Sunday, 16 March 2008

An account of evangelising during a cab ride.

A little chat I had with a cab driver yesterday.

He was a Sikh.
Yet, he wasn't wearing a turban. Instead, when I asked he even had his hair cut which he himself told me you don't do as a Sikh. I was just trying to talk to him, sussin' out what kind of religious background he has, and "building the relationship" even though a brief one. So we were talking about how his shift for the day has been, and he told me he's doing the night shift and I showed him my sympathy for him doing the night shift by saying how hard it was when I had to do it during my air force days. He sounded comforted when he said it is quite bad even though you sleep the same amount in terms of hours, because you are going against the nature and how god made it.
"ooh... he mentioned the word, 'god'!!!", I thought.
Sometime later, after our conversation about doing night shifts had quietened down, I asked him whether he believed in God referring to him mentioning 'god' in our previous conversation. He reiterated that he was a Sikh, and he did believe in god(s). I actually have no idea about god(s) of Sikh, although I knew they wore turbans, so I was genuinely interested when I asked, "tell me about your god." He first told me it's like Hindu but a little bit different in how you practice your belief, eg. wearing a turban and not cutting your hair if you are a Sikh. I insisted, "so, what's your god like?" since his answer was way too general and I didn't feel that he was talking about his own view. I mean, even I noticed that he wasn't wearing the turban! Then he said, it's a bit different to Hindu, but the holy book is the same and in the end, just like all the religions, god tells you to do good and not do bad things. And he added, "god is all same, muslim one, hindu, christian, and no religion tells you to be evil. It's just people who interpret it wrongly and stuff up." At that point, I had to suppress my urge to correct what he just said because I thought by doing so we wouldn't get anywhere since he wouldn't like to be corrected by a stranger like myself. So I took the second line he said, that people misinterpret what god tells them. I reaffirmed what he said first by commenting that "so, god tells us to be good, but people misinterpret god and what god wants them to do?" he said, "yes." I said," do you think people will ever be able to get things right? (hint hint, intro to the doctrine of total depravity ;-)" He answered, after a brief silent moment, "no." I said, "then, don't you think god would know that we are incapable of understanding him correctly nor do the right thing? If I were god, I would stop telling people to be good since I know it's not going to work, and clearly it hasn't been, and isn't working. Instead, I would fix the whole thing myself!" He said, "no, then there'd be nothing happening. I mean... that's impossible. You can't fix everything. That can't happen!" I said, "but it's god we are talking about. I mean, if god is god, then he should be able to do that, no? (hint hint, sovereignty of God/omnipotent ;-)" He thought for a brief moment and asked, "so... which god do you believe in? A Christian one?" I was happy that he did not ask me which "religion" I belong to or believed and get distracted by "religion", but we stayed on theology in its pure sense, answering what god is like. So I said, "yeah, I believe in Christian God."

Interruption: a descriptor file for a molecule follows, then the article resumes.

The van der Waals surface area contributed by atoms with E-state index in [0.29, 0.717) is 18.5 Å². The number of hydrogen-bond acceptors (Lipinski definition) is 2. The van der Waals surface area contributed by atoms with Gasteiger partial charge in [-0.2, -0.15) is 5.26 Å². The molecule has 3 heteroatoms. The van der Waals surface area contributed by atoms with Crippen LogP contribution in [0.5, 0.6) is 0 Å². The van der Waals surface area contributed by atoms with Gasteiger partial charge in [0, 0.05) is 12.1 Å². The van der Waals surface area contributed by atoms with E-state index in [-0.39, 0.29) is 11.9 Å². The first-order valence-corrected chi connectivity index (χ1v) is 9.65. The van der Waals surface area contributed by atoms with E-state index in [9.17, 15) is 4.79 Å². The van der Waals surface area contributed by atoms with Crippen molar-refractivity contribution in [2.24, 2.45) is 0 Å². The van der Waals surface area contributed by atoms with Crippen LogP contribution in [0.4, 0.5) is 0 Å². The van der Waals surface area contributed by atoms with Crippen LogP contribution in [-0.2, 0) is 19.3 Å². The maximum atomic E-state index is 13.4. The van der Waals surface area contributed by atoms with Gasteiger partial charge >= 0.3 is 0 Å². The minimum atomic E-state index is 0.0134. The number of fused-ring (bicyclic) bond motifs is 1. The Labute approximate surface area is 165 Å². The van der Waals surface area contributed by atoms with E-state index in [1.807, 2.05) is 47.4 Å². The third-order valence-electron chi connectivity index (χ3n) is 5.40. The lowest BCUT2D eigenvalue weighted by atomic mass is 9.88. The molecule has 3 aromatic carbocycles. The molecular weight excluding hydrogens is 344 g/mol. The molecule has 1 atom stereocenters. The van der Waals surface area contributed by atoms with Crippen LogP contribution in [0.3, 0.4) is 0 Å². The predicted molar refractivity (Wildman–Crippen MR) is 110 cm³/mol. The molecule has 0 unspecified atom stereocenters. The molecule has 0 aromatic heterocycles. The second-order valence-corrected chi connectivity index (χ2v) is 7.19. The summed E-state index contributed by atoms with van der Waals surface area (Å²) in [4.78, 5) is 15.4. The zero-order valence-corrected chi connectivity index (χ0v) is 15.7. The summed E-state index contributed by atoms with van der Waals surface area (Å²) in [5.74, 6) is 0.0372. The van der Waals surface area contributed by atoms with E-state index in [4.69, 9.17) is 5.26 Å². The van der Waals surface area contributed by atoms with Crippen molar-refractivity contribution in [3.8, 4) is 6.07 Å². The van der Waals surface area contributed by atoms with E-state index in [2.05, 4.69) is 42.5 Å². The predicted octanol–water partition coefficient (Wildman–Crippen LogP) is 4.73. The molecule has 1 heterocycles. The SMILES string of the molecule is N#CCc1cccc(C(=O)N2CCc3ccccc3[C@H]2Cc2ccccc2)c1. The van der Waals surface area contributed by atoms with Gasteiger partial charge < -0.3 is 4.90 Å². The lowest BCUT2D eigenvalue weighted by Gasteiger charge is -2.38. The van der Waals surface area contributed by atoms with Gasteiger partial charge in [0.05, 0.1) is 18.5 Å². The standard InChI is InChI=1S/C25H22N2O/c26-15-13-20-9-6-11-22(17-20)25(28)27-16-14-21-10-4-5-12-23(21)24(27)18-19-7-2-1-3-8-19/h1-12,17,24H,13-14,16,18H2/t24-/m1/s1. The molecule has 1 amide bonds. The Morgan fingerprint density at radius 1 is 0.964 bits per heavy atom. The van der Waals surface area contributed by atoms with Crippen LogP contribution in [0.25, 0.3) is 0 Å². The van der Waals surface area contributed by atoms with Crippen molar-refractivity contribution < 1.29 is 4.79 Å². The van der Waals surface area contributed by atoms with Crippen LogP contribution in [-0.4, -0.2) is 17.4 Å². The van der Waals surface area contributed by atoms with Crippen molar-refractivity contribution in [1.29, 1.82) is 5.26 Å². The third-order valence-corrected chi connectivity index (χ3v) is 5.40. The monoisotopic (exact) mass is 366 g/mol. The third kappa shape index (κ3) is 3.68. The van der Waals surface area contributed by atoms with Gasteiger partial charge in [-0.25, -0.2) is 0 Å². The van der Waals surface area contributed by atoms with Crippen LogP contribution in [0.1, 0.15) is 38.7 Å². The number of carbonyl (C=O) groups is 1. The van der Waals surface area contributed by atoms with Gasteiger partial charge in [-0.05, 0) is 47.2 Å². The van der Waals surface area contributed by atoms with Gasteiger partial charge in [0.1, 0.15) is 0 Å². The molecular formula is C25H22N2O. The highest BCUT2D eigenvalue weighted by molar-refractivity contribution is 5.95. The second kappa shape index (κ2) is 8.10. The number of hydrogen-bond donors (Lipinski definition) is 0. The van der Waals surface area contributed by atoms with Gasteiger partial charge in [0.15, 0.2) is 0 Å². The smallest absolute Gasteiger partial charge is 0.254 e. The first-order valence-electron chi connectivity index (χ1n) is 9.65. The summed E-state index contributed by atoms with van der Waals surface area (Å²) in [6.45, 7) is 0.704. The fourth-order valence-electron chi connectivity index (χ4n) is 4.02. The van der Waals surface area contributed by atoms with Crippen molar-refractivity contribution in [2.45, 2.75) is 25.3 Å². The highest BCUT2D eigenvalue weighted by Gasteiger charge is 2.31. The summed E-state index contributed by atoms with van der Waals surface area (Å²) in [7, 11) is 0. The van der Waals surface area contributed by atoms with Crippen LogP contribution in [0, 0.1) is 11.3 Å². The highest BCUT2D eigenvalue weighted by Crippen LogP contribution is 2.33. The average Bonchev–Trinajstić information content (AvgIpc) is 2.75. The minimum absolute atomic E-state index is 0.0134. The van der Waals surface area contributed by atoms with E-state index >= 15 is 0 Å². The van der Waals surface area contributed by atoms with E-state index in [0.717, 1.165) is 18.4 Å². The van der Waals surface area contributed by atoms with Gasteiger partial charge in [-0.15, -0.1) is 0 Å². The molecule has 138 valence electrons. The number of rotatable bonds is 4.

We finally arrived at the destination, Rhodes shopping centre. I had to asked him to stop and drop me off and got my wallet out. He stopped the car, but he wanted to continue our conversation for a little longer. I was more than happy to continue. So I said, "Christian God says just like other gods, that we should be good and do good, not do bad things, but he also says, that He knows we can't do it, and he fixes things Himself. (I, at this point, knew that I was stretching myself to express my theological understandings in a language that a polytheistic, universalist could understand in the context of what and how we have been talking about god.) Thankfully, he seemed to understand what I'd just said and naturally asked, "he fixes everything? well, then how is this world still like this?" (Oh, he sees that things aren't how they are meant to be!) Then realising my mistake, I said, "oh, ok. what I meant to say was that he will fix everything. He knows that we are incapable of living right, so He will one day return, and fix everything ultimately, so when He comes, you'd better be on His side (bit of eschatology here, but it's the simple, yet powerful statement Jesus Himself made). Then I had to get out of the car and meet awaiting friends of mine. He seemed quite happy about our chat. I don't know if that's a good sign. I felt good that I was able to share what our God is like, but now I think about it, I might have glossed over some tough edges of the Truth. Maybe that's why he was still smiling when I thought I told him that He has set a day to return and judge everyone, including him! hmm...

May God have mercy on his soul.

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